On Linux, all three commands use different sources of information by default.
uptime uses the information given by the kernel in
/proc/uptime. The latter contains two pieces of information: the system’s uptime, including time spent suspended, and the time spent in the idle process. These values are accurate.
who -b uses the information stored in
/var/run/utmp. On current systems, this is really
/run/utmp, and only has information for the current boot (
/run is a
tmpfs which loses its contents when the system is rebooted); but for the current boot, it is also accurate.
last reboot uses the information stored in
/var/log/wtmp. The information stored there is also generally accurate, but the information you need might no longer be stored there:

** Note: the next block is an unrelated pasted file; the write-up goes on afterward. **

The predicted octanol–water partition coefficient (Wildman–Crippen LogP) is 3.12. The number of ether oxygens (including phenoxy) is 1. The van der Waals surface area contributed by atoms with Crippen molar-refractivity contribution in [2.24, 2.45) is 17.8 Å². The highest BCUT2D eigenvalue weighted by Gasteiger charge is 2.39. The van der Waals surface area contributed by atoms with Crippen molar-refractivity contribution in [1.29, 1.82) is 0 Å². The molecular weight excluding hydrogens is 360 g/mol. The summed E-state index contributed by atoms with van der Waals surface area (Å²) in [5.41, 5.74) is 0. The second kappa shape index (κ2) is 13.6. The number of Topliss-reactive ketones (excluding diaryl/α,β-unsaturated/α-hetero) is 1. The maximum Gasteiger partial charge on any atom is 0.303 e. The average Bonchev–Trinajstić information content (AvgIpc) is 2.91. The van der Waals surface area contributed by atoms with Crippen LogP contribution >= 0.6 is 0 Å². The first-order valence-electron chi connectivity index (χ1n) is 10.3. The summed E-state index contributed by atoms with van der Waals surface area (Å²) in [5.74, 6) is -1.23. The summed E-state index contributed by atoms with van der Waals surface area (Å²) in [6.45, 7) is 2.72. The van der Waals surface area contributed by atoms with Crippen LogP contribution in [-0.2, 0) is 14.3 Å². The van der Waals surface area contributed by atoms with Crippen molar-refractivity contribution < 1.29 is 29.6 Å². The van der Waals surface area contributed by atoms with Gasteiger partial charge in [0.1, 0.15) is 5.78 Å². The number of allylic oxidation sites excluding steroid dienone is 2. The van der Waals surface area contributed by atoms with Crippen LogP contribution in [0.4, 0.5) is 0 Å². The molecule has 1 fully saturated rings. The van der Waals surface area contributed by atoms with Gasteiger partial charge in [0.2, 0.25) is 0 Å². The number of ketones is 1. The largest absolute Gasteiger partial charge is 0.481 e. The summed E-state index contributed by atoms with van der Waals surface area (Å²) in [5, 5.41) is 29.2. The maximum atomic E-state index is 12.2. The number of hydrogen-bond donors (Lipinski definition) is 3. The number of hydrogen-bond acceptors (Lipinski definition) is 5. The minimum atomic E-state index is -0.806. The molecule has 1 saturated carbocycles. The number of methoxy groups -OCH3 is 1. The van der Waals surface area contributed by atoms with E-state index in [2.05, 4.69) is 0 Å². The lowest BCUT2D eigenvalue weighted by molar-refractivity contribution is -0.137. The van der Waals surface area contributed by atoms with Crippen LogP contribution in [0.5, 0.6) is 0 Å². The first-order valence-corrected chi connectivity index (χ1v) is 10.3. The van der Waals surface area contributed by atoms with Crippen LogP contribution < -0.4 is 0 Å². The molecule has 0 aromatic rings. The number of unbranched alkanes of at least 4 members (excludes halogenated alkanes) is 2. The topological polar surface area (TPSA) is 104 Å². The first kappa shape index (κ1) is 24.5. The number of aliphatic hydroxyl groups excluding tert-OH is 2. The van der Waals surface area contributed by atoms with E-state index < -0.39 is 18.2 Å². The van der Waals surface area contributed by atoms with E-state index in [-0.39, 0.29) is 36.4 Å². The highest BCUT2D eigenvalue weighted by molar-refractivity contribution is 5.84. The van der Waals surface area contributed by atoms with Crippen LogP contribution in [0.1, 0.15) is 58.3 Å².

wtmp is rotated in many setups, typically monthly. This means that if the system’s current boot time is older than
wtmp’s last rotation time, the information presented will be partial. In particular,
last reboot ends up showing the last rotation time, not the system’s actual boot time. This is why
last shows the time at which
wtmp begins: that’s the time horizon for the information displayed by
wtmp contains the last boot time,
last reboot does show it:
$ last reboot | head -n 1
reboot system boot 5.10.0-8-amd64 Mon Sep 13 15:56 still running
$ who -b
system boot 2021-09-13 15:56
09:11:03 up 31 days, 17:15, 13 users, load average: 0.48, 0.34, 0.42